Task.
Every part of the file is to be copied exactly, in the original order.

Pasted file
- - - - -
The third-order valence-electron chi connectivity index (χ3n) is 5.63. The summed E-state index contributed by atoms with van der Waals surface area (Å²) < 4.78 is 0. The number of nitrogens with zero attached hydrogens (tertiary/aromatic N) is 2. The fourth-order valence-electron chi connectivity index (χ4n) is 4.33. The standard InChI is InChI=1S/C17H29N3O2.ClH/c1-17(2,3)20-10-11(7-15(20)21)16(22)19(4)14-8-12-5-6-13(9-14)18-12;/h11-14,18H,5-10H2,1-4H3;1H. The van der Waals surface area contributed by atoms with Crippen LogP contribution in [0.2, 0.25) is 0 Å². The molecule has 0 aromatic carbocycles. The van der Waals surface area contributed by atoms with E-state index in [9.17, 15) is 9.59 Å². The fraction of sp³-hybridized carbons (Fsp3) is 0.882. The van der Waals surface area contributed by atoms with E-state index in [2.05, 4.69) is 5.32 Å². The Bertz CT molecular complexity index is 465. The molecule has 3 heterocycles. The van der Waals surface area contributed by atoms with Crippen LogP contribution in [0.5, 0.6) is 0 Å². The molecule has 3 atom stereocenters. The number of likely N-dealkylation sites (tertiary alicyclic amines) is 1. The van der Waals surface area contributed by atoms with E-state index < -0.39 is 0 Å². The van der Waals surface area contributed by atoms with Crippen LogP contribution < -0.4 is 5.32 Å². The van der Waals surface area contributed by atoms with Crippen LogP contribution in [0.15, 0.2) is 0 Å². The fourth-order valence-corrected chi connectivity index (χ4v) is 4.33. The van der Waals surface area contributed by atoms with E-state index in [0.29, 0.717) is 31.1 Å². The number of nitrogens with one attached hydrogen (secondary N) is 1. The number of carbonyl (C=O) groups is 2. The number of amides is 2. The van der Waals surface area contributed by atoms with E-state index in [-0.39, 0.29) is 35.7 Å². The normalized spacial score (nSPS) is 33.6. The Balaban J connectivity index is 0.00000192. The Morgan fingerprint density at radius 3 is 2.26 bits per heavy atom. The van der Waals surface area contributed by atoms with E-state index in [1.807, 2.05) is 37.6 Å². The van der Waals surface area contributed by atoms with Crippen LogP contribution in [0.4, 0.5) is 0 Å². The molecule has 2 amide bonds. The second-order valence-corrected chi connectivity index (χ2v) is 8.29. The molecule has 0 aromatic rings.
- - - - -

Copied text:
The third-order valence-electron chi connectivity index (χ3n) is 5.63. The summed E-state index contributed by atoms with van der Waals surface area (Å²) < 4.78 is 0. The number of nitrogens with zero attached hydrogens (tertiary/aromatic N) is 2. The fourth-order valence-electron chi connectivity index (χ4n) is 4.33. The standard InChI is InChI=1S/C17H29N3O2.ClH/c1-17(2,3)20-10-11(7-15(20)21)16(22)19(4)14-8-12-5-6-13(9-14)18-12;/h11-14,18H,5-10H2,1-4H3;1H. The van der Waals surface area contributed by atoms with Crippen LogP contribution in [0.2, 0.25) is 0 Å². The molecule has 0 aromatic carbocycles. The van der Waals surface area contributed by atoms with E-state index in [9.17, 15) is 9.59 Å². The fraction of sp³-hybridized carbons (Fsp3) is 0.882. The van der Waals surface area contributed by atoms with E-state index in [2.05, 4.69) is 5.32 Å². The Bertz CT molecular complexity index is 465. The molecule has 3 heterocycles. The van der Waals surface area contributed by atoms with Crippen LogP contribution in [0.5, 0.6) is 0 Å². The molecule has 3 atom stereocenters. The number of likely N-dealkylation sites (tertiary alicyclic amines) is 1. The van der Waals surface area contributed by atoms with E-state index < -0.39 is 0 Å². The van der Waals surface area contributed by atoms with Crippen LogP contribution < -0.4 is 5.32 Å². The van der Waals surface area contributed by atoms with Crippen LogP contribution in [0.15, 0.2) is 0 Å². The fourth-order valence-corrected chi connectivity index (χ4v) is 4.33. The van der Waals surface area contributed by atoms with E-state index in [0.29, 0.717) is 31.1 Å². The number of nitrogens with one attached hydrogen (secondary N) is 1. The number of carbonyl (C=O) groups is 2. The number of amides is 2. The van der Waals surface area contributed by atoms with E-state index in [-0.39, 0.29) is 35.7 Å². The normalized spacial score (nSPS) is 33.6. The Balaban J connectivity index is 0.00000192. The Morgan fingerprint density at radius 3 is 2.26 bits per heavy atom. The van der Waals surface area contributed by atoms with E-state index in [1.807, 2.05) is 37.6 Å². The van der Waals surface area contributed by atoms with Crippen LogP contribution in [0.4, 0.5) is 0 Å². The molecule has 2 amide bonds. The second-order valence-corrected chi connectivity index (χ2v) is 8.29. The molecule has 0 aromatic rings.